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Opinion

  • By Mary Cambron

    The skilled tradespeople working in today’s manufacturing sector have a lot going for them. They have interesting, innovation-driven careers that offer good pay, longevity and skills development that provides security as well as advancement opportunities.
    But here’s the issue: there are too few electricians, machinists, welders and others to meet the demand of the thriving manufacturing sector here in the Lincoln Trail region and across the country.

  • Editor’s note:  This editorial was originally published in The Kentucky Standard.

    Donald Trump plans to eliminate gun-free zones in our nation’s schools. U.S. Secretary of Education Betsy DeVos thinks schools need guns to protect students from bears. Eight states now have provisions that allow the carrying of concealed weapons on public college and university campuses.

  • Late nights, packed committee meetings, and heated debate marked the fifth week of the 2017 session. The Senate is quickly passing the remaining Senate bills out and receiving bills from the House for consideration. While there were some contested issues, the Senate conducted itself in a bipartisan fashion. We wasted little time this week and passed more than 40 pieces of legislation including:
    • Senate Bill 9, redistricting of judicial districts in order to better align caseloads with current census data;

  • By State Rep. Brandon Reed

    As the end of the regular session draws near, we continue work on behalf of the people of Kentucky. This week, the House passed measures to combat our state’s drug epidemic, protect innocent life, and support our firefighters and veterans.

  • Visits from advocacy groups, a ceremonial bill signing, and rallies in the Capitol Rotunda, along with the bipartisan passage of bills, marked a busy week four of the 2017 legislative session. We were excited to welcome the children of Kentucky National Guard members from across the state for the First Annual Kentucky Military Kids Day.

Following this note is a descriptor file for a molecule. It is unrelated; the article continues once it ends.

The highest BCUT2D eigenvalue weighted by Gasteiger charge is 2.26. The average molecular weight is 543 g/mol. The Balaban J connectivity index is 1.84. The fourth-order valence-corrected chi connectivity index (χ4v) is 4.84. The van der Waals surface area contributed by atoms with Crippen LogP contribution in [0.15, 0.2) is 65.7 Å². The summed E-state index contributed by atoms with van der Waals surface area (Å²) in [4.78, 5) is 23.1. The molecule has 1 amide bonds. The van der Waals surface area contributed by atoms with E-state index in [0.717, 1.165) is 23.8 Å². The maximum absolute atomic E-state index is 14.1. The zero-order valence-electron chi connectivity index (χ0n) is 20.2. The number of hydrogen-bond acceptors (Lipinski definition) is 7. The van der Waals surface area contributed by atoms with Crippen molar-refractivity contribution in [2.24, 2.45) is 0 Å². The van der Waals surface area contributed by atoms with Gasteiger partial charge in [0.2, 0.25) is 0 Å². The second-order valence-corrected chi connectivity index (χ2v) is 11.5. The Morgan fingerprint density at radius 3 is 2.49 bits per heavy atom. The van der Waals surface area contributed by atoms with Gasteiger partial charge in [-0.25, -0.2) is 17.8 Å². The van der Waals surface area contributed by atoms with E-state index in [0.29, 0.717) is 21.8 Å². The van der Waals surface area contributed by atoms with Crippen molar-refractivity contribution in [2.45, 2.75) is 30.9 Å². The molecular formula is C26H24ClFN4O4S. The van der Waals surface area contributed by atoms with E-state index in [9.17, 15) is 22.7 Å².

• A more connected and competitive Kentucky
    The vast majority of today’s businesses and consumers utilize innovative 
    services like wireless and broadband — so why is Kentucky still forcing 
    companies to invest in outdated, nearly obsolete technologies?
    Senate Bill 10 would give telecom providers the freedom to allocate their 
    resources as they see fit. For most, this means investing in the 21st century 
    technologies that Kentuckians have come to rely on.

  • Editor’s note: The following is a statement of the Loretto Community.

  • By Doug Price

    Find a penny pick it up, all day long you’ll have good luck so the poem goes.  What if you could find hundreds of dollars? The Kentucky State Treasurer’s (KST) office may be able to help. KST administers the unclaimed property fund for the Commonwealth of Kentucky and reports that Kentuckians have almost $500 million in unclaimed property.

  • By State Rep. Brandon Reed
     
    We are now more than half way through the 2017 regular session and work continues for the people of Kentucky. This week, the House passed measures to ensure student athlete safety, help our state’s veterans, and support our first responders.